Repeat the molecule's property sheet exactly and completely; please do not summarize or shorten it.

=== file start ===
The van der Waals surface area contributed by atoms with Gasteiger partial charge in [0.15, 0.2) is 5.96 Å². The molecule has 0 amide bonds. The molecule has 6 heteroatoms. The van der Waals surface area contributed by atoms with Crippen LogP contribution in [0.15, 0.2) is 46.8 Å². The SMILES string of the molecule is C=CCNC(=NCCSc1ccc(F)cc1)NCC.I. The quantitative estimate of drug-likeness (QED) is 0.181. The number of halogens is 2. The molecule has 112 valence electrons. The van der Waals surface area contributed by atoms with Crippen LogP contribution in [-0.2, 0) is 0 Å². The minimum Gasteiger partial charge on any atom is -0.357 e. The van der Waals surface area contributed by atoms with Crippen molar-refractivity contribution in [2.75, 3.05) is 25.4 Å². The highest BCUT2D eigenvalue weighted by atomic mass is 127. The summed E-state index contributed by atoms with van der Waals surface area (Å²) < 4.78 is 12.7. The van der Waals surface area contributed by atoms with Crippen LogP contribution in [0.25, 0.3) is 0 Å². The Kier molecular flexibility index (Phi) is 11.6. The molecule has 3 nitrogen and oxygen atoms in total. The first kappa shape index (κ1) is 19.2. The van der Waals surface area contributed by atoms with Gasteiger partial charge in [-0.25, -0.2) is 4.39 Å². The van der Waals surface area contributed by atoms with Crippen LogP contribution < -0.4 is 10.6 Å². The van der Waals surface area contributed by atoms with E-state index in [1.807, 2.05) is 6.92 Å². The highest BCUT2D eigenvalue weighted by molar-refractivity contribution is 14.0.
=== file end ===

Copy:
The van der Waals surface area contributed by atoms with Gasteiger partial charge in [0.15, 0.2) is 5.96 Å². The molecule has 0 amide bonds. The molecule has 6 heteroatoms. The van der Waals surface area contributed by atoms with Crippen LogP contribution in [0.15, 0.2) is 46.8 Å². The SMILES string of the molecule is C=CCNC(=NCCSc1ccc(F)cc1)NCC.I. The quantitative estimate of drug-likeness (QED) is 0.181. The number of halogens is 2. The molecule has 112 valence electrons. The van der Waals surface area contributed by atoms with Crippen LogP contribution in [-0.2, 0) is 0 Å². The minimum Gasteiger partial charge on any atom is -0.357 e. The van der Waals surface area contributed by atoms with Crippen molar-refractivity contribution in [2.75, 3.05) is 25.4 Å². The highest BCUT2D eigenvalue weighted by atomic mass is 127. The summed E-state index contributed by atoms with van der Waals surface area (Å²) < 4.78 is 12.7. The van der Waals surface area contributed by atoms with Crippen LogP contribution in [0.25, 0.3) is 0 Å². The Kier molecular flexibility index (Phi) is 11.6. The molecule has 3 nitrogen and oxygen atoms in total. The first kappa shape index (κ1) is 19.2. The van der Waals surface area contributed by atoms with Gasteiger partial charge in [-0.25, -0.2) is 4.39 Å². The van der Waals surface area contributed by atoms with Crippen LogP contribution < -0.4 is 10.6 Å². The van der Waals surface area contributed by atoms with E-state index in [1.807, 2.05) is 6.92 Å². The highest BCUT2D eigenvalue weighted by molar-refractivity contribution is 14.0.